The Fresh Loaf

News & Information for Amateur Bakers and Artisan Bread Enthusiasts

New to Sourdough - Several Questions!

SulaBlue's picture
SulaBlue

New to Sourdough - Several Questions!

Like many, I am starting with Reinhart's BBA. Perhaps I am crazy to want to start my home sourdough experience with a 100% rye, but there you have it!


Not thinking, I started my seed culture at 10pm yesterday after an intensive day of cleaning my home, not thinking at the time what this would mean for the 24 hour feeding and what would happen when it was time to bake! Can I slowly 'shift the clock back' so to speak by feeding my seed culture and then my 'barm'/starter an hour or so earlier each day over the week so that I'm eventually at a more convenient time without causing harm to my starter?


Like many here, I have also come to realize that this is going to make an incredibly large amount of starter! When I go to do my Day 2 feeding of my seed culture later today, can I go ahead and toss out 1/2 of my day 1 ingredients and add in only half of what Reinhart says to on pg. 229 or should I stick with the large amount of seed culture and do the discarding when I get to making the actual 'barm'/starter?


I live in a warm, dry area of the country. When I say 'dry', I mean that we got only 13 1/2" of rain total for last year, less than half of our usual rainfall, and it is not likely to change any time soon. We've had a bit of rain lately, but nothing to write home about if it were anywhere but here. It is also very warm - It's only March and already I have the A/C running just to keep it at 76F in the house! What kind of effect will this kind of weather have on my starter, and what kind of adjustments might I need to make? I can't afford to run my A/C any lower than this just for the sake of bread, obviously!


I have read here that the sourdough rye is a much wetter, stickier, slacker dough. I do not have a KitchenAid or anything like that, so will be doing this all by hand. Any suggestions for handling would be greatly appreciated.


 

LindyD's picture
LindyD

If you plan to bake a 100 percent rye sourdough, I really suggest you first read the chapter on rye in Jeffrey Hamelman's "Bread, a Baker's Book of Techniques and Recipes," as well as his discussion of the various flours.  Hopefully your library will have a copy.


As much as I enjoy the BBA, it offers very little information on the characteristics of rye.


I checked the BBA's recipe for the sourdough you wish to bake and note it calls for white rye flour.  Questionable choice because according to Hamelman:  "White rye flour has little in the way of flavor or color, and is generally a poor choice in bread making."  White rye has the bran and germ removed.


Now, I give a lot of weight to Hamelman's advice because he is one of around 100 certified master bakers in the U.S., the Director of the Bakery and Baking Education Center at King Arthur Flour, and most importantly, he actually bakes bread for three weeks of each month at the KAF Bakery (teaching the other week).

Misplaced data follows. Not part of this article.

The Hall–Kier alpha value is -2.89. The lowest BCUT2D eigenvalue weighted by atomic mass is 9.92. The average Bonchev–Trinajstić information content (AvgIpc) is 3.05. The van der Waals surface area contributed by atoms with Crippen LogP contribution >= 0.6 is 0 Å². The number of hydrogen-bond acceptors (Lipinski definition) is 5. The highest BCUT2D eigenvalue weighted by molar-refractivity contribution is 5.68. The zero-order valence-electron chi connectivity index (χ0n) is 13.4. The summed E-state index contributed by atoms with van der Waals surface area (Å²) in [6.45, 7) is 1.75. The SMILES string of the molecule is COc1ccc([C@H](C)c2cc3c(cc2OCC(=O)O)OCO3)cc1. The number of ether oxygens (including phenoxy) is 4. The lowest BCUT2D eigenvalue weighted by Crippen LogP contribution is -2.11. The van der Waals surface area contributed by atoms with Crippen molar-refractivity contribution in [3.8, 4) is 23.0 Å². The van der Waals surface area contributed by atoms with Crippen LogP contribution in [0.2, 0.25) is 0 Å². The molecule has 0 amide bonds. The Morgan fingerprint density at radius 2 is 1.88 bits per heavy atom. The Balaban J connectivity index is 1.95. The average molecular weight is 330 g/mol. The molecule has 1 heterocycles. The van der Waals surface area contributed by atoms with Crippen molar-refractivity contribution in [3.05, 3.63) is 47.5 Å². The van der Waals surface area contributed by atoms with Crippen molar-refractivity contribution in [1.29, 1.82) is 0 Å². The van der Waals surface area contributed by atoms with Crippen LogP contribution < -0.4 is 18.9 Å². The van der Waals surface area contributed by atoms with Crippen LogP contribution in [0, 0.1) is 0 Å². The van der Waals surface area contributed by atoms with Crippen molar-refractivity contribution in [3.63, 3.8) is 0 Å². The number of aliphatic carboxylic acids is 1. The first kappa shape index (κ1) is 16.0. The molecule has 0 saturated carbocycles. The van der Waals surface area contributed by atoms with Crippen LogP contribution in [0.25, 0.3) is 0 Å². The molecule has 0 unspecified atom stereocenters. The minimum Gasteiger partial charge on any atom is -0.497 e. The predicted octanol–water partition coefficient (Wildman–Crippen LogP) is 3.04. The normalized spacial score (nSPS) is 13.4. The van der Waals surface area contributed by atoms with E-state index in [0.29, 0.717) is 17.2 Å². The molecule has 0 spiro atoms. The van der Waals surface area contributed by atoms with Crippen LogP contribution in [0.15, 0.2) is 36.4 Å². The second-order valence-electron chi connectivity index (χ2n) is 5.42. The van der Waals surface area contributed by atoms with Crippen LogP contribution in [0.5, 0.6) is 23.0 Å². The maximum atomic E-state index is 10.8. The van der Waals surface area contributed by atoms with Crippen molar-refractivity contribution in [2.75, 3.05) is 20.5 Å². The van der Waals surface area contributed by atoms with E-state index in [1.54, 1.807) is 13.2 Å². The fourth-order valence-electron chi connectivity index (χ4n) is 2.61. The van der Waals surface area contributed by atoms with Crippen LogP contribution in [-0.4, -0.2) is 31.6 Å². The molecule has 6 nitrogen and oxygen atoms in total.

He also has a very simple formula for developing a sourdough rye culture which uses 6.4 ounces of whole rye flour and 6.4 ounces of water which is refreshed daily for two days with one feeding each day, then twice a day thereafter (room temp of 75-80F).   There's very little waste and it produces a very nice SD rye culture.


Even if you choose to go with the BBA receipe, learning about the characteristics of rye will only help you in your rye adventure.


As to your question about mixing a 100 percent rye, there is no gluten development.  It will be like paste.  The dough temperature should be 84/85F.

clazar123's picture
clazar123

We all start somewhere and I started with whole wheat. But yesterday, I took my first foray into the world of RYE. I haven't read either Hammelman or Reinhart-only know of them, but read everything I could on this site re:handling Rye. I had a Sourdough Potato-Chive bread recipe that I thought would be a perfect texture for a rye so I started from there.


Even tho I only substituted 1 c Rye flour for 1 c bread flour, the dough characteristics were TOTALLY different. The Whole wheat version was a nice firm dough. When I substituted the rye flour, the dough was a sticky,slack mass that couldn't be shaped.I was prepared for some of this, after all my reading, and today when I sliced it, the loaf proved to be a wonderful (although not tall) loaf of deliciousness. Made great reuben sandwiches!


So,rye bread is a whole different learning curve than bread-it is a specialty unto itself. It has unique techniques and characteristics.


Have fun!

SulaBlue's picture
SulaBlue

So how do you actually -handle- this sticky, slack mess? Use a couch? Just let it spread out thin?

sphealey's picture
sphealey

=== So how do you actually -handle- this sticky, slack mess?  Use a couch? Just let it spread out thin? ===


I suggest approaching it from two sides:  first start out with Rose Levy Beranbaum's "Real Jewish Rye", which is a yeasted low-fraction rye.  After you get nice sprung loaves from that (which only took me about 6 tries) and have experimented with various types of small seeds other than caraway, try slowly increasing the rye percentage until you hit 30% or it doesn't work any more (which at some point it won't).   From there switch over to a Hamelman 20% rye sourdough and work your way up his percentage ladder.



Yes, if you want a nice loaf shape (say for sandwiches) a couche does help above 20% rye, but that said I still haven't gotten around to ordering an oval couche from SFBI and I manage to get decent hand-shaped and peel-risen loaves 2/3 of the time with 30% rye.